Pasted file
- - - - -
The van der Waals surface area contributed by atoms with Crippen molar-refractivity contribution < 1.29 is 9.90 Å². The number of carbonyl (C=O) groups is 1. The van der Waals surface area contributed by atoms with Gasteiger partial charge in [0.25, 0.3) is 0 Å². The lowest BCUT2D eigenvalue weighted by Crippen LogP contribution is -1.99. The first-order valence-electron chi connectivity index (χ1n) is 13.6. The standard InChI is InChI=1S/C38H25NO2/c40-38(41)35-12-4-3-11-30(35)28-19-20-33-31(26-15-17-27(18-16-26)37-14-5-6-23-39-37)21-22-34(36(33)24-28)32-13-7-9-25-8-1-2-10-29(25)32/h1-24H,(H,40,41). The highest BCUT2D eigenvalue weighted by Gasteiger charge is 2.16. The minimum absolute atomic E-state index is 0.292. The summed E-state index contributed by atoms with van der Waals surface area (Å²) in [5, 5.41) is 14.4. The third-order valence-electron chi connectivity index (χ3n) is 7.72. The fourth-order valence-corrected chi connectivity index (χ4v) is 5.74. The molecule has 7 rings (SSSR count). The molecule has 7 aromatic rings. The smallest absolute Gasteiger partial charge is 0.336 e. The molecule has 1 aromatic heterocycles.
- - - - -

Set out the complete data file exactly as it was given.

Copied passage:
The van der Waals surface area contributed by atoms with Crippen molar-refractivity contribution < 1.29 is 9.90 Å². The number of carbonyl (C=O) groups is 1. The van der Waals surface area contributed by atoms with Gasteiger partial charge in [0.25, 0.3) is 0 Å². The lowest BCUT2D eigenvalue weighted by Crippen LogP contribution is -1.99. The first-order valence-electron chi connectivity index (χ1n) is 13.6. The standard InChI is InChI=1S/C38H25NO2/c40-38(41)35-12-4-3-11-30(35)28-19-20-33-31(26-15-17-27(18-16-26)37-14-5-6-23-39-37)21-22-34(36(33)24-28)32-13-7-9-25-8-1-2-10-29(25)32/h1-24H,(H,40,41). The highest BCUT2D eigenvalue weighted by Gasteiger charge is 2.16. The minimum absolute atomic E-state index is 0.292. The summed E-state index contributed by atoms with van der Waals surface area (Å²) in [5, 5.41) is 14.4. The third-order valence-electron chi connectivity index (χ3n) is 7.72. The fourth-order valence-corrected chi connectivity index (χ4v) is 5.74. The molecule has 7 rings (SSSR count). The molecule has 7 aromatic rings. The smallest absolute Gasteiger partial charge is 0.336 e. The molecule has 1 aromatic heterocycles.